Following the court’s permission, the federal government on Saturday fixed the price of sugar yet again, putting its credibility on the line and risking another round of legal battle with the industry.
As per the official notification, which the provinces are told to implement, sugar will now be sold at a retail price of Rs89.5 per kilogram.
According to an earlier notification dated July 16, the government had fixed the price at Rs88.24 per kg, which the industry had challenged, and is threatening to do so again. The industry’s spokesman told Dawn it would go back to court on Monday.
Reacting to the latest notification, various stakeholders state reasons for doubting the whole process. Food department officials think the federal government had gone soft on millers by considering average (sucrose) recovery figures otherwise the price should not have gone beyond Rs80 per kg.
Whole-sellers believe no miller will follow decision
The dealers think they will be stuck between the devil and the deep blue sea: the millers will not sell it at the stated price and dealers will either get arrested for selling at a higher price or quit the business (they claim 60 per cent of them have already gone out of business). The retailers fear the worst: “We will get sugar at higher prices and be fined or arrested for selling it at the purchase price.” The consumers doubt the government has the resolve and wherewithal to get the decision implemented.
Talking to Dawn, a spokesman for the industry lamented that it is a “planned effort to kill the business. They better nationalise it instead of planning its murder. During the last crushing season, the industry wrote to every minister, politician and officer concerned, saying that cane prices have gone up. They should either act to ensure indicative price (Rs200 per maund) or get ready for high sugar price. Each one of them wrote back that it is a free market and they cannot interfere. Rather, the entire government (the prime minister included) claimed credit in countless TV talks for ensuring higher income to the cane farmer. But that was then. Now, it is neither a free market, a matter of demand and supply nor a matter of remembering high prices for farmers. The industry is unilaterally declared the culprit, a rough business concern, which needs to killed, both financially and administratively”. He did not wish to be identified because he is part of the legal reaction the industry is firming up.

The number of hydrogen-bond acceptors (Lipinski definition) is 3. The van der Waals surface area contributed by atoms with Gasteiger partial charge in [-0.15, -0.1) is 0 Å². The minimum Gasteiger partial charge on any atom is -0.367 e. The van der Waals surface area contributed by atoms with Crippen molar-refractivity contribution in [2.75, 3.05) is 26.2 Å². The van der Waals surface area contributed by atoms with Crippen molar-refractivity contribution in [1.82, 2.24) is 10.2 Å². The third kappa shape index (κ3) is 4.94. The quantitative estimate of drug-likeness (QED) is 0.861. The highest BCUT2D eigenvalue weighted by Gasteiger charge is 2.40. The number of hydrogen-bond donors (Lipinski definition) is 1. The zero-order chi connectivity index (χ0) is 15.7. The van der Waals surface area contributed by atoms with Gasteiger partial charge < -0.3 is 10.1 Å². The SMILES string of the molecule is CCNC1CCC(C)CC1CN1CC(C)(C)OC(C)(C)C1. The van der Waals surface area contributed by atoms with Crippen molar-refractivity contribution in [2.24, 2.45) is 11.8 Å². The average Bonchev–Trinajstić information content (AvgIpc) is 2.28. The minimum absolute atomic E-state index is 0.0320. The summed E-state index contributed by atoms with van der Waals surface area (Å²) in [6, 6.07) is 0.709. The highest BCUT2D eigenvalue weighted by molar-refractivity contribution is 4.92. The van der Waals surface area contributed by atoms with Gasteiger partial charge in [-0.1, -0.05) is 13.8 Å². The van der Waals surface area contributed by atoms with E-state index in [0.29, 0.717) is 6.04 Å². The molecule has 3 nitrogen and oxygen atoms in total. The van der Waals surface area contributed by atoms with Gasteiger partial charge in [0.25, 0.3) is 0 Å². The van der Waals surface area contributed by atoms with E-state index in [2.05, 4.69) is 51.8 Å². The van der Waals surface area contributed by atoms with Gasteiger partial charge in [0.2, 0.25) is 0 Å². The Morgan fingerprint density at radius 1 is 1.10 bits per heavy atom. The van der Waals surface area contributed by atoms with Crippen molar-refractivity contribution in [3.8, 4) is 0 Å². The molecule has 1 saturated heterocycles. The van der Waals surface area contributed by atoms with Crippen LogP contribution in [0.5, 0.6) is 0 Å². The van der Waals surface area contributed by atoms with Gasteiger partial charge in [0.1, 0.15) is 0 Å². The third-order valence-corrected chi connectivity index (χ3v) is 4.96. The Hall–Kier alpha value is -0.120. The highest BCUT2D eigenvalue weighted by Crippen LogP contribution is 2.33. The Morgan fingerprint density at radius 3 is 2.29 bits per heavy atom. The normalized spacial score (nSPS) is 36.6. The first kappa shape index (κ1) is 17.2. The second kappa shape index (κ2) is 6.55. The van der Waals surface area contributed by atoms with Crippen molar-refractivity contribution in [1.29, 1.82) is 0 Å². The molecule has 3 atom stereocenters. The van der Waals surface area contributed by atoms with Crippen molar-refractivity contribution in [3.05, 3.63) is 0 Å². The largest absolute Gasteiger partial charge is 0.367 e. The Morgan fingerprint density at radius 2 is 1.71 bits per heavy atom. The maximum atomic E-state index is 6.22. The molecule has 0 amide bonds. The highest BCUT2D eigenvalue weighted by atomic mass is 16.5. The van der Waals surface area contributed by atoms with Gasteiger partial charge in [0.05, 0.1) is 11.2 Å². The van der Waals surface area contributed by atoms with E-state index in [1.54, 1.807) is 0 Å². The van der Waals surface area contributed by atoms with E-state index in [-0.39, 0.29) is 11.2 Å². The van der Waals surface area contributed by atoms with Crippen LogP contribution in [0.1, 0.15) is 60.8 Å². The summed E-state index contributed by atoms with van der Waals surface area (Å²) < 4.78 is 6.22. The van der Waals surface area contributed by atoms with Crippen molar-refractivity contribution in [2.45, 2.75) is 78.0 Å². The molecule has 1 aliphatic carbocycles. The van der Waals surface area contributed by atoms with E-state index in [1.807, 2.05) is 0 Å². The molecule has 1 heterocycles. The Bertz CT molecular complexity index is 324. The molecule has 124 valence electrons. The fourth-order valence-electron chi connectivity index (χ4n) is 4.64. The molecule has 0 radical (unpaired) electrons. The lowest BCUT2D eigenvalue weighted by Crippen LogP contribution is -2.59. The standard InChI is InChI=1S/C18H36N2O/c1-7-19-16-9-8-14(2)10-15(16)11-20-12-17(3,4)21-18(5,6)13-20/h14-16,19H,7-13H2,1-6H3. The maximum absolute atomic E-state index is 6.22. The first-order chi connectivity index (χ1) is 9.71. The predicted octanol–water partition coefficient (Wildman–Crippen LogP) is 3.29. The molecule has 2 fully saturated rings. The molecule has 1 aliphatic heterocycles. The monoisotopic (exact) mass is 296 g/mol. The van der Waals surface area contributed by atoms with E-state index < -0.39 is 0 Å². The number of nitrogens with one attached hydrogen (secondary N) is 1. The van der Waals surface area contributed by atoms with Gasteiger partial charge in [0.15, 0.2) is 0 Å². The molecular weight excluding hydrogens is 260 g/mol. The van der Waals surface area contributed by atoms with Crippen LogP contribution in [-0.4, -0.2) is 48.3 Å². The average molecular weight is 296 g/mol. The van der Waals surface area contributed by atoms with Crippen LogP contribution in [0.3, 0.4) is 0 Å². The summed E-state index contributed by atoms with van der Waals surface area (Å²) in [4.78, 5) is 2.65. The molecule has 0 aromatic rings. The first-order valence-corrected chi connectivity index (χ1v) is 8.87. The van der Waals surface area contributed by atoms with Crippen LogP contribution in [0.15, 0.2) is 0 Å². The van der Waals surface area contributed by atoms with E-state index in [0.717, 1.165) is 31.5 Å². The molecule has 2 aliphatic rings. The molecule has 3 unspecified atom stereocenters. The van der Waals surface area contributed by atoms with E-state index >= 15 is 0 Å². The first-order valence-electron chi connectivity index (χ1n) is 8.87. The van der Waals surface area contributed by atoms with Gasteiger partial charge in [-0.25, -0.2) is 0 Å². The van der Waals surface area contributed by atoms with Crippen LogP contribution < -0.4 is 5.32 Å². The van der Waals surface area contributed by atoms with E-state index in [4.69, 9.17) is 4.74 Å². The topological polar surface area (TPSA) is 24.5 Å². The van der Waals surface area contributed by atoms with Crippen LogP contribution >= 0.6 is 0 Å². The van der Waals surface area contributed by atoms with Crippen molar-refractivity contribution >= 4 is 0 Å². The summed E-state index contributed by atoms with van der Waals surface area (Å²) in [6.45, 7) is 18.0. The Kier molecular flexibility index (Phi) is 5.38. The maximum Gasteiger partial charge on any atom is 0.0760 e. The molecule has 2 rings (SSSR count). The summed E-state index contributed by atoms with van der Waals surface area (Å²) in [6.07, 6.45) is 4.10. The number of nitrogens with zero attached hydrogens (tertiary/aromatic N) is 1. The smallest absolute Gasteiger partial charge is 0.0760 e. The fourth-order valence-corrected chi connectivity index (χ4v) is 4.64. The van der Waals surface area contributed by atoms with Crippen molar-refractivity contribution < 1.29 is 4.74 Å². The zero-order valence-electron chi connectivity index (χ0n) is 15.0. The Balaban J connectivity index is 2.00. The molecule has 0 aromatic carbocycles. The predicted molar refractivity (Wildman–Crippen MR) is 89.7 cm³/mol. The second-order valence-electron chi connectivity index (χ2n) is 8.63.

A Punjab food department official points out that the province, its research institutes and mobile laboratories had calculated 10.41pc sucrose recovery in the first week of November last year. It had only gone up later as cane matured further. All those calculations are part of record and can be referred to. However, the federal government averaged it at 9.9pc. Had that 0.5pc addition been factored in, the official price calculation would not have gone beyond Rs80 per kg. The federation has, in fact, taken a lenient view, the official thinks.
Asghar Butt, a whole-seller in a major city market, is not optimistic either. “With this government, the question is never of intentions, but implementation. Take it from me, no miller will follow the price set by the government. It will instead create chaos. Since millers have political muscle as well, the entire implementation focus will shift to dealers and retailers. What choice will they have? Either risk administrative brunt for selling at purchase price or absorb losses on daily basis or stop selling the commodity. Let’s see which route we take, but one thing is certain: this decision will not work.”
The mills dealers (connection between mills and market) are not hopeful either. Seeking anonymity, one of them says: “Millers are united, but dealers are not. Since the so-called [joint investigation team] was formed and submitted its report, who have been arrested the most in the entire supply chain? The dealers! How many mill owners have been arrested?”